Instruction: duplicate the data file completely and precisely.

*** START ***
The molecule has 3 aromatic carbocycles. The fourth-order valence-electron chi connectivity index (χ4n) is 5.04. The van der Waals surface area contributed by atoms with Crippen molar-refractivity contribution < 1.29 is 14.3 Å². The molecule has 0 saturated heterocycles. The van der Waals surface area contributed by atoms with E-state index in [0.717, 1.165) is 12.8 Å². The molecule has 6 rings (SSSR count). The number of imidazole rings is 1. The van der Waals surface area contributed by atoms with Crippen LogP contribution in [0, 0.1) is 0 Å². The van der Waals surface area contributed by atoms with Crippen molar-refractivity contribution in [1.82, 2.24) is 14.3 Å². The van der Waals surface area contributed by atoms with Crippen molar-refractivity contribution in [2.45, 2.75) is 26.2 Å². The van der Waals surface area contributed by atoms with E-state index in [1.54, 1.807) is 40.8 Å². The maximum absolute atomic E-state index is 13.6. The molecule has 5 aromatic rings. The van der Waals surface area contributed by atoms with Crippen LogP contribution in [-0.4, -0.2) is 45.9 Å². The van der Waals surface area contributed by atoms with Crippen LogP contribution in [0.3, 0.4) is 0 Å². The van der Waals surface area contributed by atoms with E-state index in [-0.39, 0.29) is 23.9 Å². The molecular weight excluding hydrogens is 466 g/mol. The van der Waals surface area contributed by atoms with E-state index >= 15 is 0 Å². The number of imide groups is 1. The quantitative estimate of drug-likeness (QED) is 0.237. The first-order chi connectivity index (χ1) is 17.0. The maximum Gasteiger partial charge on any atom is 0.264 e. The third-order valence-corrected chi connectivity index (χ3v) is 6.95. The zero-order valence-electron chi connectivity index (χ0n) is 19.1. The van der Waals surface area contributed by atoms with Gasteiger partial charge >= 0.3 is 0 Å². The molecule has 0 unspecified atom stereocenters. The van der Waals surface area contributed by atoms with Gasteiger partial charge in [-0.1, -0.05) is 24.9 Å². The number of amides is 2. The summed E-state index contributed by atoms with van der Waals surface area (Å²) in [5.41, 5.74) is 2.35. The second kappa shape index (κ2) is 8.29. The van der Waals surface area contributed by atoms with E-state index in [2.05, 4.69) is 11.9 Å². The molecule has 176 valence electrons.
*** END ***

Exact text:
The molecule has 3 aromatic carbocycles. The fourth-order valence-electron chi connectivity index (χ4n) is 5.04. The van der Waals surface area contributed by atoms with Crippen molar-refractivity contribution < 1.29 is 14.3 Å². The molecule has 0 saturated heterocycles. The van der Waals surface area contributed by atoms with E-state index in [0.717, 1.165) is 12.8 Å². The molecule has 6 rings (SSSR count). The number of imidazole rings is 1. The van der Waals surface area contributed by atoms with Crippen LogP contribution in [0, 0.1) is 0 Å². The van der Waals surface area contributed by atoms with Crippen molar-refractivity contribution in [1.82, 2.24) is 14.3 Å². The van der Waals surface area contributed by atoms with Crippen molar-refractivity contribution in [2.45, 2.75) is 26.2 Å². The van der Waals surface area contributed by atoms with E-state index in [1.54, 1.807) is 40.8 Å². The maximum absolute atomic E-state index is 13.6. The molecule has 5 aromatic rings. The van der Waals surface area contributed by atoms with Crippen LogP contribution in [-0.4, -0.2) is 45.9 Å². The van der Waals surface area contributed by atoms with Crippen LogP contribution in [0.3, 0.4) is 0 Å². The van der Waals surface area contributed by atoms with E-state index in [-0.39, 0.29) is 23.9 Å². The molecular weight excluding hydrogens is 466 g/mol. The van der Waals surface area contributed by atoms with E-state index >= 15 is 0 Å². The number of imide groups is 1. The quantitative estimate of drug-likeness (QED) is 0.237. The first-order chi connectivity index (χ1) is 17.0. The maximum Gasteiger partial charge on any atom is 0.264 e. The third-order valence-corrected chi connectivity index (χ3v) is 6.95. The zero-order valence-electron chi connectivity index (χ0n) is 19.1. The van der Waals surface area contributed by atoms with Gasteiger partial charge >= 0.3 is 0 Å². The molecule has 0 unspecified atom stereocenters. The van der Waals surface area contributed by atoms with Gasteiger partial charge in [-0.1, -0.05) is 24.9 Å². The number of amides is 2. The summed E-state index contributed by atoms with van der Waals surface area (Å²) in [5.41, 5.74) is 2.35. The second kappa shape index (κ2) is 8.29. The van der Waals surface area contributed by atoms with E-state index in [2.05, 4.69) is 11.9 Å². The molecule has 176 valence electrons.